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The climate in Edmonton is warming at a faster rate than other parts of the world, with the most noticeable warming occurring in winter. Year-round we should expect to see changes. Although we’ve always been exposed to hail storms, flash floods, freezing rain, high winds and extreme heat, climate change increases both the frequency and intensity of these “climate shocks” (also called “climate hazards”).

Extreme weather events are cause for concern because they can appear suddenly and with an intensity that can be damaging to personal property and city infrastructure alike.

Being climate prepared means knowing what climate hazards to expect, how to mitigate any hazards before they become an emergency and how to respond in the event of an emergency.

Preparing for Climate Hazards

Things To Do In Advance

Prepare Your Home

Adapting Your Home    Fireproof Your Property

Prepare Your Family

  • Be prepared to stay at home for many hours or days. This is commonly called “shelter in place.”
  • If you are instructed to evacuate, you will need a “grab and go” kit to help you, your family and pets to survive outside your home for an extended period. 

Personal Preparedness

Get to Know Your Neighbours

  • You can rely on and support each other during emergency situations as you wait for trained first responders to arrive.
  • During heat waves it's important to frequently check on the health of your neighbours.

By knowing what to expect and making advance preparations, we are better able to minimize the impacts of climate shocks.

How to Prepare for Extreme Weather Events

Prepare for Extreme Weather Events

Drought

Periods of drought are expected as the climate warms.

  • Landscape with drought-tolerant species, native plants and grasses
  • Rain barrels to store water in advance
Extreme Heat

The number of summer days that exceed 30oC are on the rise and summer nights may feel more tropical. Heat can be very uncomfortable and amplify existing health conditions. Take steps to keep yourself cool and to cool your home, too.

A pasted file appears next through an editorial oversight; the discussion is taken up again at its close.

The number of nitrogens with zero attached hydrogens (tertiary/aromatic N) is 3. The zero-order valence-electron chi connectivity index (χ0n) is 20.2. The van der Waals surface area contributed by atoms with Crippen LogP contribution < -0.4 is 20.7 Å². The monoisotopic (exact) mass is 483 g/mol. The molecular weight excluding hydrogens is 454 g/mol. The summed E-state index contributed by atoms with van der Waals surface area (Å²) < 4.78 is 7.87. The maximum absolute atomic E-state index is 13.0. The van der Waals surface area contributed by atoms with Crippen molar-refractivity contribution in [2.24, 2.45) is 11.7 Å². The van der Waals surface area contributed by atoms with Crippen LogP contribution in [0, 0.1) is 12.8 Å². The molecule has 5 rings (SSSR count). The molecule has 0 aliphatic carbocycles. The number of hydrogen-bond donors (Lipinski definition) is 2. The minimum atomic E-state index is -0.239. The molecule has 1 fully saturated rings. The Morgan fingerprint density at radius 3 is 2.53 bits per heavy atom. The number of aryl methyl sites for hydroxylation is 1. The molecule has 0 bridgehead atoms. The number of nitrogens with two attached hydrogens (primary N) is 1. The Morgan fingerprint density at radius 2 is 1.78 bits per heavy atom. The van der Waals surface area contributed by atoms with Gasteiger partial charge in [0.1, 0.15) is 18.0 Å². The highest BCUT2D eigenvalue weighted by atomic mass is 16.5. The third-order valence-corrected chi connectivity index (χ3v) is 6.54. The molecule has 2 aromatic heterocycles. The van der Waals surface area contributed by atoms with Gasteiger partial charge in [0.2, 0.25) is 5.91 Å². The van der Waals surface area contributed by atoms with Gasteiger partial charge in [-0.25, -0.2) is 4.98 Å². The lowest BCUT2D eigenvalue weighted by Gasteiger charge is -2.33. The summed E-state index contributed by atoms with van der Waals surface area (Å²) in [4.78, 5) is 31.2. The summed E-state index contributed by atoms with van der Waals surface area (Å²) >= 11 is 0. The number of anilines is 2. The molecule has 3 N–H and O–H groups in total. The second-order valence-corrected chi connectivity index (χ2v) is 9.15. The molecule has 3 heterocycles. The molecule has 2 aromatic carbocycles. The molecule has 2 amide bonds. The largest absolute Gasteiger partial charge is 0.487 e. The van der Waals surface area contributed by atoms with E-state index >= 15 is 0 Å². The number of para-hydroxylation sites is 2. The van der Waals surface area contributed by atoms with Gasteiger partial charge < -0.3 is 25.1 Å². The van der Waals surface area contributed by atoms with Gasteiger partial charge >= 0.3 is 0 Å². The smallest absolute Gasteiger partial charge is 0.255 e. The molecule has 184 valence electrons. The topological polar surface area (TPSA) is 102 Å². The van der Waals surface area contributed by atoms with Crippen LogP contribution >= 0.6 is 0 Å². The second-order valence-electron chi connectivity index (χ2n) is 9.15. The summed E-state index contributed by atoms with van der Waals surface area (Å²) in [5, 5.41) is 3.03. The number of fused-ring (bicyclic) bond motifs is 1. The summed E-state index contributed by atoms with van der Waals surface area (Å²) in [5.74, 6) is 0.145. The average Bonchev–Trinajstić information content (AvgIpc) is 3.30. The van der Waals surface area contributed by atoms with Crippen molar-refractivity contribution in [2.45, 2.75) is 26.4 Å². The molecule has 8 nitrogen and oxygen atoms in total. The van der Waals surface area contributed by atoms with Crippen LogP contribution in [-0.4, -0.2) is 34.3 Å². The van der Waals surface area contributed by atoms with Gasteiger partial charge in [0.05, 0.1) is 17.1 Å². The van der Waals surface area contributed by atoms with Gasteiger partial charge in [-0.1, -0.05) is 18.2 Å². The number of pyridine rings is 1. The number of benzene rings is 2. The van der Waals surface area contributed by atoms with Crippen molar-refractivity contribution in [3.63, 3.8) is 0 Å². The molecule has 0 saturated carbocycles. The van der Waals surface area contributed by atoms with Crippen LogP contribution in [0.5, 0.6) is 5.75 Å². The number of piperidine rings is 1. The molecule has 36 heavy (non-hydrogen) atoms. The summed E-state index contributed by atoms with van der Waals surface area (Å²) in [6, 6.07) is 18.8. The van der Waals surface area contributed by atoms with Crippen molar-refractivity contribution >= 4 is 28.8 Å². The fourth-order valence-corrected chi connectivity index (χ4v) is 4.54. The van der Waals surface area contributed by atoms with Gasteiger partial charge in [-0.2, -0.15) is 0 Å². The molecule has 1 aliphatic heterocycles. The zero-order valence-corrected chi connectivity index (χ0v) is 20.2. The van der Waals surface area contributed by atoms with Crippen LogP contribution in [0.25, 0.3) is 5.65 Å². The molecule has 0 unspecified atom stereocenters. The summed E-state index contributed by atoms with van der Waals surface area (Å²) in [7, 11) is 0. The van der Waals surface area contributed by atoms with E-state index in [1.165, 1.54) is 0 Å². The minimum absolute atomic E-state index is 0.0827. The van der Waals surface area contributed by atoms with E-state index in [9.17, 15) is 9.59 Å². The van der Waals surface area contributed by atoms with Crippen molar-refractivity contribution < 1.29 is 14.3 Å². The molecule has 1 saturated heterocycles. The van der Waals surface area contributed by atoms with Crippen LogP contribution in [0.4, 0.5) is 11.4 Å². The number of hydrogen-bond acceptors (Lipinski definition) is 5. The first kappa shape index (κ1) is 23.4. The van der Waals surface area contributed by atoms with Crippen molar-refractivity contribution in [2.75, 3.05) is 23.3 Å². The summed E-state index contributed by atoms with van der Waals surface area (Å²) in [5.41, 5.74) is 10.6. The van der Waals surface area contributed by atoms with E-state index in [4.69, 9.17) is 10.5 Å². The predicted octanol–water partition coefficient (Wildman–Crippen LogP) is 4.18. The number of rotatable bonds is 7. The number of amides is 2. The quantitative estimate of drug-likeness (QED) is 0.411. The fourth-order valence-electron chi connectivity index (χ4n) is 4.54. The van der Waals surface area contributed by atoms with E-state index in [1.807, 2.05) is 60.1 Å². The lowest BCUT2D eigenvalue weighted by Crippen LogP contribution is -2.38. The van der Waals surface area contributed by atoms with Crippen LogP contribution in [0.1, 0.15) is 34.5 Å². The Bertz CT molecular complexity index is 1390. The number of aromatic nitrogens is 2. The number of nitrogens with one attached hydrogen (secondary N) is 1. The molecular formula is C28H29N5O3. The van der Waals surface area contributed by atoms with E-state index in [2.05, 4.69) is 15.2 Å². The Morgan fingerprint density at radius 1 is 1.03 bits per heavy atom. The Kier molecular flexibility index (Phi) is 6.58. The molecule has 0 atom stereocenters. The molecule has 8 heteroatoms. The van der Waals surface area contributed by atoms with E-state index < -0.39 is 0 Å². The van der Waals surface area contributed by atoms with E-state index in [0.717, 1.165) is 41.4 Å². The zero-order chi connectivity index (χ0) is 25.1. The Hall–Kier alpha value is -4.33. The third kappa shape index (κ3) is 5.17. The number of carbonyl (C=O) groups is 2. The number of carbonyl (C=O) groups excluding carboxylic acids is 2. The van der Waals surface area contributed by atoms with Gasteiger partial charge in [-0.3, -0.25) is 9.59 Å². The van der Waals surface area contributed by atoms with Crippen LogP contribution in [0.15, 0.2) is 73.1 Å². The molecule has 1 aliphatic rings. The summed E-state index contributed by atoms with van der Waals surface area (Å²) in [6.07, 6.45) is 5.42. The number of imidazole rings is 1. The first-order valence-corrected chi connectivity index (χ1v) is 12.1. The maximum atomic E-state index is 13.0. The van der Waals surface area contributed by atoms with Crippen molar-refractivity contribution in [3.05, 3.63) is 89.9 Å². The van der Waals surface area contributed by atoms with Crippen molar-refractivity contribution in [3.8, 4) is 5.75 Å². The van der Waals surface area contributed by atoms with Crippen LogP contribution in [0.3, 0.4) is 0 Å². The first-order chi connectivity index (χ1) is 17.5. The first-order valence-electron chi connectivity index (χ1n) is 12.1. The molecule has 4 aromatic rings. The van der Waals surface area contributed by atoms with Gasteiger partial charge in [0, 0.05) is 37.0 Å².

• Access to air-conditioning, at home or in public spaces
  • Awnings to shade the hot sun
  • Carry drinking water when away from home
  • Fireproof the outside of your home
  • Green roofs can help to insulate your home or building
  • Home insulation
  • Shade trees and shrubs provide a cooling effect
  • Window shades
  • Check on elderly or ill neighbours to ensure their safety and comfort
Extreme Rainfall

Prepare your home to handle high-volume downpours of rain.

  • Eaves troughs should be cleaned out and drain water away from your foundation
  • Lot grading away from home to keep your basement dry
  • Ensure sewage backwater valves are installed and working properly
  • Sump pumps in working order
  • Place valuables in waterproof containers (if in basement)
  • Visit Epcor for information about flood preparation
Extreme Wind

Prepare your home to handle damaging winds.

  • Prune weak trees
  • Secure items that could be picked up by wind
  • Secure outdoor furniture
Freeze-thaw and Ice Storm Events

Winter is warming at a faster rate than other seasons. Expect cold to be interrupted by warmer weather, making surfaces icy and slippery. Prepare for power interruptions from ice storms.

  • Back-up power/solar/batteries / keep cell phones charged
  • Emergency food and water, blanket and supplies for long-term “shelter-in-place
  • Portable solar phone charger and crank-up flashlight and radio
  • Prepare for power outages
  • Sand / ice cleats for traction
Poor Air Quality

Drier temperatures and lightning storms can increase the chances of fires, especially in the surrounding forests. Smoky air can drift into Edmonton and linger for days. An Air Quality Health Index (AQHI) number between 4 and 6 can indicate that the air quality poses a moderate risk to one’s health. The health risk becomes higher as the number increases.

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